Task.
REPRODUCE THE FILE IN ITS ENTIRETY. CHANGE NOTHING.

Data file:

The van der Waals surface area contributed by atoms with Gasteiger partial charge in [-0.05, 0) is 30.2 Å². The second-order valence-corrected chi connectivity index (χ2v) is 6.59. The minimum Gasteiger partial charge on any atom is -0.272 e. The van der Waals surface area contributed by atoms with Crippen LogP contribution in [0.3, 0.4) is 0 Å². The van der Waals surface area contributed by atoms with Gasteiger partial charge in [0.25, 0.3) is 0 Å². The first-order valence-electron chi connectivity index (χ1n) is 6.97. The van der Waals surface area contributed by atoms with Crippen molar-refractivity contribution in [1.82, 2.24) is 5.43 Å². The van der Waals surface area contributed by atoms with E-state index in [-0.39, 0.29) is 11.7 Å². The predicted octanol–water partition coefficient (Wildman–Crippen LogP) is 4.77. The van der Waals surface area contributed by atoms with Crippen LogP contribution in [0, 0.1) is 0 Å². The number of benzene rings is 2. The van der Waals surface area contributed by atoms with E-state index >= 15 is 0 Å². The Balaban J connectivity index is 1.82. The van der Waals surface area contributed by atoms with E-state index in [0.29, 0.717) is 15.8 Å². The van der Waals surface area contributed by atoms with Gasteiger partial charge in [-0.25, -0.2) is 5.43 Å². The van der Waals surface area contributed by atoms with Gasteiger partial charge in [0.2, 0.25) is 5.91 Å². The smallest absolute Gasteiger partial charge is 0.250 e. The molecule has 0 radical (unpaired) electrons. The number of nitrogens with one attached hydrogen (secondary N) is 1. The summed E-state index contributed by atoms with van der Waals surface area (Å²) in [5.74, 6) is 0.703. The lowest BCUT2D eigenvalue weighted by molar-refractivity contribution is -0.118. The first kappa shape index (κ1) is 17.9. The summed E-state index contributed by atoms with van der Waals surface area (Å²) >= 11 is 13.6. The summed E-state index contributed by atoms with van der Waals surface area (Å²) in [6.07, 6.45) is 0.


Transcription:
The van der Waals surface area contributed by atoms with Gasteiger partial charge in [-0.05, 0) is 30.2 Å². The second-order valence-corrected chi connectivity index (χ2v) is 6.59. The minimum Gasteiger partial charge on any atom is -0.272 e. The van der Waals surface area contributed by atoms with Crippen LogP contribution in [0.3, 0.4) is 0 Å². The van der Waals surface area contributed by atoms with Gasteiger partial charge in [0.25, 0.3) is 0 Å². The first-order valence-electron chi connectivity index (χ1n) is 6.97. The van der Waals surface area contributed by atoms with Crippen molar-refractivity contribution in [1.82, 2.24) is 5.43 Å². The van der Waals surface area contributed by atoms with E-state index in [-0.39, 0.29) is 11.7 Å². The predicted octanol–water partition coefficient (Wildman–Crippen LogP) is 4.77. The van der Waals surface area contributed by atoms with Crippen LogP contribution in [0, 0.1) is 0 Å². The number of benzene rings is 2. The van der Waals surface area contributed by atoms with E-state index >= 15 is 0 Å². The Balaban J connectivity index is 1.82. The van der Waals surface area contributed by atoms with E-state index in [0.29, 0.717) is 15.8 Å². The van der Waals surface area contributed by atoms with Gasteiger partial charge in [-0.25, -0.2) is 5.43 Å². The van der Waals surface area contributed by atoms with Gasteiger partial charge in [0.2, 0.25) is 5.91 Å². The smallest absolute Gasteiger partial charge is 0.250 e. The molecule has 0 radical (unpaired) electrons. The number of nitrogens with one attached hydrogen (secondary N) is 1. The summed E-state index contributed by atoms with van der Waals surface area (Å²) in [5.74, 6) is 0.703. The lowest BCUT2D eigenvalue weighted by molar-refractivity contribution is -0.118. The first kappa shape index (κ1) is 17.9. The summed E-state index contributed by atoms with van der Waals surface area (Å²) >= 11 is 13.6. The summed E-state index contributed by atoms with van der Waals surface area (Å²) in [6.07, 6.45) is 0.